“In one respect, you can admire their desire to be transparent – ‘energy prices are going up, and we’re here to answer any questions,’ ” he said. “But they were absolutely inundated with abuse.”

He said there have been examples where companies in similar situations have walked away from unhappy customers, and this has had an adverse impact on their brand. The important lesson is not to let customer views and inputs just sit out there and fester, added Rudling.

UK Power Networks joined Twitter in 2011, and started a question and answer service in 2013. The company also posts videos on YouTube and has a presence on Facebook and Linked-In.

In late 2013 and early 2014, UKPN experienced three major storms in quick succession with outages that stretched across several days each in October, on Christmas Day and Valentine’s Day. Its Twitter account was successful in deflecting inquiries from the call center and onto the website, helping improve the call center response time. Utility information was re-tweeted by other organizations, the media and individuals.

The Christmas storm generated an astounding 103 million Twitter impressions – an impression being a mention of the company that appears on someone else’s timeline. Rudling explained that the first impression went to the company’s 15,000 Twitter followers, then other news organizations and key influencers retweeted it and so on. And it was not just a single message – it was all of the messages sent out on Twitter under hashtag, or label, #UKStorm.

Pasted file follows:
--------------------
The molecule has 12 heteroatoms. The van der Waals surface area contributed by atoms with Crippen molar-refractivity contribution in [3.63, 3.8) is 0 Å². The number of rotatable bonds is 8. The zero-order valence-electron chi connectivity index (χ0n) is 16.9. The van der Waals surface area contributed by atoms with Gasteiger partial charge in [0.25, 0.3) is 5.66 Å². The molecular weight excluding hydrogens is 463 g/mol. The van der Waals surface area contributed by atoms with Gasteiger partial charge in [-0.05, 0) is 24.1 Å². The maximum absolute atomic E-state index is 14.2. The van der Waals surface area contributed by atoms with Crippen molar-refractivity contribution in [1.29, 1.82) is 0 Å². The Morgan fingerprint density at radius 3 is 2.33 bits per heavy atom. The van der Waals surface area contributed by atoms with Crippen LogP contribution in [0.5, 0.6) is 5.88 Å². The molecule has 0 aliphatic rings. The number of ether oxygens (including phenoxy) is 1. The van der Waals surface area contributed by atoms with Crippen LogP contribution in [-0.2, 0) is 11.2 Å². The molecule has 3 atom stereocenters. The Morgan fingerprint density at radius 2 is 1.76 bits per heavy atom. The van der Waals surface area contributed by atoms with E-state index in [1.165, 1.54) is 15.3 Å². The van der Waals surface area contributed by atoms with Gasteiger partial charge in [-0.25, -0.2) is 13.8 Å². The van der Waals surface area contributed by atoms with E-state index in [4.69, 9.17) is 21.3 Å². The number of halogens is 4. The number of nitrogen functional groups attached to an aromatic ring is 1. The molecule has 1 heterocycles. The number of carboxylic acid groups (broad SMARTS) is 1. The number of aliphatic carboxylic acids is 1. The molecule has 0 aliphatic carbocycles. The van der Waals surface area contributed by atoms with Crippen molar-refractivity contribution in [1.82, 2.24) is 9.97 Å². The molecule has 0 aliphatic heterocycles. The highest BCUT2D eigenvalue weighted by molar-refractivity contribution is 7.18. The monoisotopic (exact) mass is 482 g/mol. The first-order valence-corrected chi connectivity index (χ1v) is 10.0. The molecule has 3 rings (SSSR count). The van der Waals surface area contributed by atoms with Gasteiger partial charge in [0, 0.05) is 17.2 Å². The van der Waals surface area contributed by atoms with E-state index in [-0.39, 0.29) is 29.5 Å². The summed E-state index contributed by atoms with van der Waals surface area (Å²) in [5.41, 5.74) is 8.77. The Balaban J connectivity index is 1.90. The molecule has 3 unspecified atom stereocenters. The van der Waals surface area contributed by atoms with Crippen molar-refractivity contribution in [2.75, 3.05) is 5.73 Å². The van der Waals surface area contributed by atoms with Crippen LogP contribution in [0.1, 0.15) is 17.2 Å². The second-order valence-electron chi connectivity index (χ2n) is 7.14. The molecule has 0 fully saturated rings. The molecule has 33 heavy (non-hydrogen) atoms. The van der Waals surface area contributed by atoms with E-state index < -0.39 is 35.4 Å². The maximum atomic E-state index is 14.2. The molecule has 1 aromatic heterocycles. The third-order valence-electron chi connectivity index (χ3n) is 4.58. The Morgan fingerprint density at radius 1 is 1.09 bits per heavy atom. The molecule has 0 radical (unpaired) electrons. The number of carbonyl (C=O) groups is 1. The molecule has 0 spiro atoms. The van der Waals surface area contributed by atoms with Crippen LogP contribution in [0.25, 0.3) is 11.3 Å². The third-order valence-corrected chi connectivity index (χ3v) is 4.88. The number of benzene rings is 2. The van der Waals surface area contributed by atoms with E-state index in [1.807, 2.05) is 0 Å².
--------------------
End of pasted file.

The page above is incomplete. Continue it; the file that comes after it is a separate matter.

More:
“That’s the real power of social media. You could never reach that number of people through conventional means. It’s just not possible,” Rudling said.

Data Mining Seen as the Path to Better Understand Customers

In early 2012, Public Service Electric & Gas Co. of New Jersey established a partnership between its customer operations and corporate communications departments to respond to customers who were contacting the utility through Twitter.

“This included all types of inquiries, not just those regarding outages,” said Tracy Kirk, Manager of Customer Technology. “We established information flows, our online tone and personality, and developed the close working relationships that allow us to be nimble,” she said. They were just in time for Superstorm Sandy, and their use of Twitter became an award-winning example of social media for crisis communications. PSE&G’s social media presence has expanded to encompass Facebook, YouTube, Flickr and LinkedIn.